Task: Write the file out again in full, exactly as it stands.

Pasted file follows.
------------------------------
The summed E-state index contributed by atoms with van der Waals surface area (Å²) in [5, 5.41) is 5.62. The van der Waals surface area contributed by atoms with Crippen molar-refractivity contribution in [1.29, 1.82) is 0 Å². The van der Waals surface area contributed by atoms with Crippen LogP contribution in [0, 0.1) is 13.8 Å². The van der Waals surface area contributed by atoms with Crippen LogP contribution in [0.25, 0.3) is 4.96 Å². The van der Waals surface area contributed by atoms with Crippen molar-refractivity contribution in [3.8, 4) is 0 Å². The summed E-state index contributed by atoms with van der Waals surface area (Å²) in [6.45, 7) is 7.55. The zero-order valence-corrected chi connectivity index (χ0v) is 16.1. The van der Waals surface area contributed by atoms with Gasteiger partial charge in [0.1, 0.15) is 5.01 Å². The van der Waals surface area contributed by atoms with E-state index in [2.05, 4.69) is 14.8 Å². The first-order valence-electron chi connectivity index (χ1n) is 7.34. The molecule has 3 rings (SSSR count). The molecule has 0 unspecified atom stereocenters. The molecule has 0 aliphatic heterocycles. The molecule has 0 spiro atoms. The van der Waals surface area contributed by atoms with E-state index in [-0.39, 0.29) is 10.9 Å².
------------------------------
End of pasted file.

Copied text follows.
The summed E-state index contributed by atoms with van der Waals surface area (Å²) in [5, 5.41) is 5.62. The van der Waals surface area contributed by atoms with Crippen molar-refractivity contribution in [1.29, 1.82) is 0 Å². The van der Waals surface area contributed by atoms with Crippen LogP contribution in [0, 0.1) is 13.8 Å². The van der Waals surface area contributed by atoms with Crippen LogP contribution in [0.25, 0.3) is 4.96 Å². The van der Waals surface area contributed by atoms with Crippen molar-refractivity contribution in [3.8, 4) is 0 Å². The summed E-state index contributed by atoms with van der Waals surface area (Å²) in [6.45, 7) is 7.55. The zero-order valence-corrected chi connectivity index (χ0v) is 16.1. The van der Waals surface area contributed by atoms with Gasteiger partial charge in [0.1, 0.15) is 5.01 Å². The van der Waals surface area contributed by atoms with E-state index in [2.05, 4.69) is 14.8 Å². The first-order valence-electron chi connectivity index (χ1n) is 7.34. The molecule has 3 rings (SSSR count). The molecule has 0 unspecified atom stereocenters. The molecule has 0 aliphatic heterocycles. The molecule has 0 spiro atoms. The van der Waals surface area contributed by atoms with E-state index in [-0.39, 0.29) is 10.9 Å².